Homemade flapjack at the feed station spurred me on as I tried to hold off the male and mixed pairs (I had a 5 minute head start) whilst catching as many male solos (who set off 5 mins early) as possible! I met Andy just before the second swim and even got a quick kiss! I was pleased to see he was looking cheerful.
On one of the long runs, my hamstring started telling me it wasn’t better after all, but I did my best and battered on. For so late in the year, it was actually quite warm and the final climb up the hill on the road to the finish line had me huffing and puffing. My dad cheered me in and then we did the same for Andy.
A perfect day then for lounging around, catching with people and eating the wood fired pizza that came out of the van 🙂
I was 1st female, 9th overall. Results here – but you have to filter out the people who just ran all the way – yes, it was official, as they were doing the ‘Holy Trail’ race on at the same time! Andy did well too, as he was almost inside the top third and I may have even heard him say ‘it was better than a triathlon’ !! 😉
Many thanks to Jonny and Chloe at Loveswimrun for putting on another super race. Highly recommended! And you can even extend your trip and enjoy some of the other delights that North wales has to offer. Also to photographers wildmanmitchell and SportpicturesCymru.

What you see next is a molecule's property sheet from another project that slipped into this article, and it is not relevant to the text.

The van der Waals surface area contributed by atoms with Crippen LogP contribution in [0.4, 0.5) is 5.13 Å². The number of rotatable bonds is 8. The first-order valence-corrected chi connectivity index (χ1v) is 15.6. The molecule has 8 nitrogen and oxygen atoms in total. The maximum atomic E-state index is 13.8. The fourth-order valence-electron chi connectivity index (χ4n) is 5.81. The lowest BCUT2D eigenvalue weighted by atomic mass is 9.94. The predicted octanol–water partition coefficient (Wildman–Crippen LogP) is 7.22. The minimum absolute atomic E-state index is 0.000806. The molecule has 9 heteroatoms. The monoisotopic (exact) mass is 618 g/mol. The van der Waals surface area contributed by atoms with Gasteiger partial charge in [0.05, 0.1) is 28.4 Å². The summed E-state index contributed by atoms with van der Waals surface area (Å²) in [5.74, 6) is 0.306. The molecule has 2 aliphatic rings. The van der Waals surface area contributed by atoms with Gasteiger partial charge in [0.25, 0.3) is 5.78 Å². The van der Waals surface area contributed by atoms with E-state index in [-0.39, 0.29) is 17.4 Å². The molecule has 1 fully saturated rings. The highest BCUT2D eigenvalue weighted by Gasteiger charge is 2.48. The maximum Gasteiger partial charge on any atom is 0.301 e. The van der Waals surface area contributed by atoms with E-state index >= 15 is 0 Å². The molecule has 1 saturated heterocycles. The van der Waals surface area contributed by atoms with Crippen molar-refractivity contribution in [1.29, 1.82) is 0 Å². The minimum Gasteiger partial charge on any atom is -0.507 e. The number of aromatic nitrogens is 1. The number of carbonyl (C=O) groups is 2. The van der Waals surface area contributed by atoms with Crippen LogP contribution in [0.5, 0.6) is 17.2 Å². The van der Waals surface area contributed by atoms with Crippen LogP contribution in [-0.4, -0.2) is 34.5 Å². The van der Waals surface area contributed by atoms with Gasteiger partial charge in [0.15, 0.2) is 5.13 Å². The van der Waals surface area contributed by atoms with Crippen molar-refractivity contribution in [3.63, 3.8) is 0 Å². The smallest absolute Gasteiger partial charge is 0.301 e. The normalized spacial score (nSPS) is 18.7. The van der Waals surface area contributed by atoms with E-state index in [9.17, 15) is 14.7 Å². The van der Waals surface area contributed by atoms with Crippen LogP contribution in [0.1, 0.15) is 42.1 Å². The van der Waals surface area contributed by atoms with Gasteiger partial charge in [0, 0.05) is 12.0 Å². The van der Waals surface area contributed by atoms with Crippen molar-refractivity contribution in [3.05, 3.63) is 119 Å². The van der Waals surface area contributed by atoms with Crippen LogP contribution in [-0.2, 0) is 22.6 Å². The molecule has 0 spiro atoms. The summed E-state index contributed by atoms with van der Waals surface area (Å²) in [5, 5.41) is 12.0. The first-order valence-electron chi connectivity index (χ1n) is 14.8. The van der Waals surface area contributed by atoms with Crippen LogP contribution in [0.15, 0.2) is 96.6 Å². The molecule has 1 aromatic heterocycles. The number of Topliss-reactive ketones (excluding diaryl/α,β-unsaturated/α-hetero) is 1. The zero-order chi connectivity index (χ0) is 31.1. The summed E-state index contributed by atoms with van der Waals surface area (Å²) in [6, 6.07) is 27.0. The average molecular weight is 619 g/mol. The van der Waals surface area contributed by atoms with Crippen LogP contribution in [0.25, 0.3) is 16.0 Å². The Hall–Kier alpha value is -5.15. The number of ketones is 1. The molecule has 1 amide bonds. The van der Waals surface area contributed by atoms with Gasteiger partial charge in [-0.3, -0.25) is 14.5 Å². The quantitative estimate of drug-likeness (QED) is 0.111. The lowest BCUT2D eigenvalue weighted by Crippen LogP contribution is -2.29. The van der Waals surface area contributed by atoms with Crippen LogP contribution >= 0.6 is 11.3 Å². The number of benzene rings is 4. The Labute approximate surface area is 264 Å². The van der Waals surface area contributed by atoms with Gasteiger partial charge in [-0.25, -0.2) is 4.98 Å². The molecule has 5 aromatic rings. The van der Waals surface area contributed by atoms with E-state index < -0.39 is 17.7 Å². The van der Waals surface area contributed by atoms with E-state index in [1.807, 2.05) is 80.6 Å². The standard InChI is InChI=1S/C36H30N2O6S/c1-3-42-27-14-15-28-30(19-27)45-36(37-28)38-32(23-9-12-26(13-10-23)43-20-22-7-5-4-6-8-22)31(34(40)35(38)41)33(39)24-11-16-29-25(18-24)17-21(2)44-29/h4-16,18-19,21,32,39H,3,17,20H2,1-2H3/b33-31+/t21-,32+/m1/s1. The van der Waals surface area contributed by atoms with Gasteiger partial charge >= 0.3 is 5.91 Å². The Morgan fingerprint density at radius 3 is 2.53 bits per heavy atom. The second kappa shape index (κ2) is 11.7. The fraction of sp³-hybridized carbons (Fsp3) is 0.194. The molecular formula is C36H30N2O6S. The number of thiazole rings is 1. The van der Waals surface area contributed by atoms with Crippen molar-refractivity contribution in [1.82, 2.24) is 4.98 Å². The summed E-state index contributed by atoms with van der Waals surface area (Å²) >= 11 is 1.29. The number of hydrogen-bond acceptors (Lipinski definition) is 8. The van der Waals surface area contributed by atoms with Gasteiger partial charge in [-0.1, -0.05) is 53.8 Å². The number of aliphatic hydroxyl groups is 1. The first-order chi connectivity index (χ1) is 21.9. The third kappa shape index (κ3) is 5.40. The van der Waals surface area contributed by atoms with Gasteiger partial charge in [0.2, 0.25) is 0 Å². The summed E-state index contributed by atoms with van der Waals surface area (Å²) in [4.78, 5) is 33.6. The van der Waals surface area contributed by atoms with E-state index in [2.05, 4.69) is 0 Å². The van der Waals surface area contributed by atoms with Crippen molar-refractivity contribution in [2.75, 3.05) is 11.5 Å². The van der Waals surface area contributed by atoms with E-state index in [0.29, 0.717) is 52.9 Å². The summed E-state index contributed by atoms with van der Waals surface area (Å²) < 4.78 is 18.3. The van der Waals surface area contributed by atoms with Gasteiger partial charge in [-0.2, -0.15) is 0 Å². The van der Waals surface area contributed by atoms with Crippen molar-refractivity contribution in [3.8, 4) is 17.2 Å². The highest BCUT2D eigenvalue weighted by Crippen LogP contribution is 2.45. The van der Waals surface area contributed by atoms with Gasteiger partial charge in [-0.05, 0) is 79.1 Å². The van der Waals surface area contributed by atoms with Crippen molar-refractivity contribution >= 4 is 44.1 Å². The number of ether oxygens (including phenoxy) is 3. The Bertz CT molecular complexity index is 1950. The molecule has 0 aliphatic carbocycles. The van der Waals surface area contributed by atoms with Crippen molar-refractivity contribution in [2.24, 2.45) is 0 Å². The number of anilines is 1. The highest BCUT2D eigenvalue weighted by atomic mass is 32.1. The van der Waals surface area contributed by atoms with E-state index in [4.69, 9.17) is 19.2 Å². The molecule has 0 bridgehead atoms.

This race on the Gower peninsula was a few weeks ago, right in the middle of our heatwave … This time, I am going to let the photos do most of the talking!
The first run was a mass start down to Worm’s Head. It was quite early in the day, so was not too hot just yet. We’re not actually leading the race here, but I like the photographer who has made it look like that!
First swim was over to Worm’s Head – not advised / allowed unsupervised! But the race was timed to go over when it was safe. We were on the tow, but quickly changed our minds once we landed. This was the most technical part of the race, with rocks and beds of tiny mussels and scrambly bits to get over.
The next swim was across a big bay, with grand cliffs to one side. It was here I saw an actual SHARK! It was no Jaws, but was slinking along, shark-like, on the seabed. We carried on swimming and when I remembered to tell Izzy later she was quite disbelieving – until she saw one herself on the next swim! You have been warned if you fancy swimming here 😉
The coastline was pretty and we had some interesting entrance and exits from the smaller bays, like this one.
In other places, we came ashore onto wide sandy bays. Did I mention yet that it was hot? Well, it was baking, which meant there were plenty of other people just having a nice day out, swimming and paddling. It was hard to see the flags on some of the exits, so I would just aim for the place the paddle boarders directed us to, and try not to mow down any casual swimmers or paddlers on the way in 😀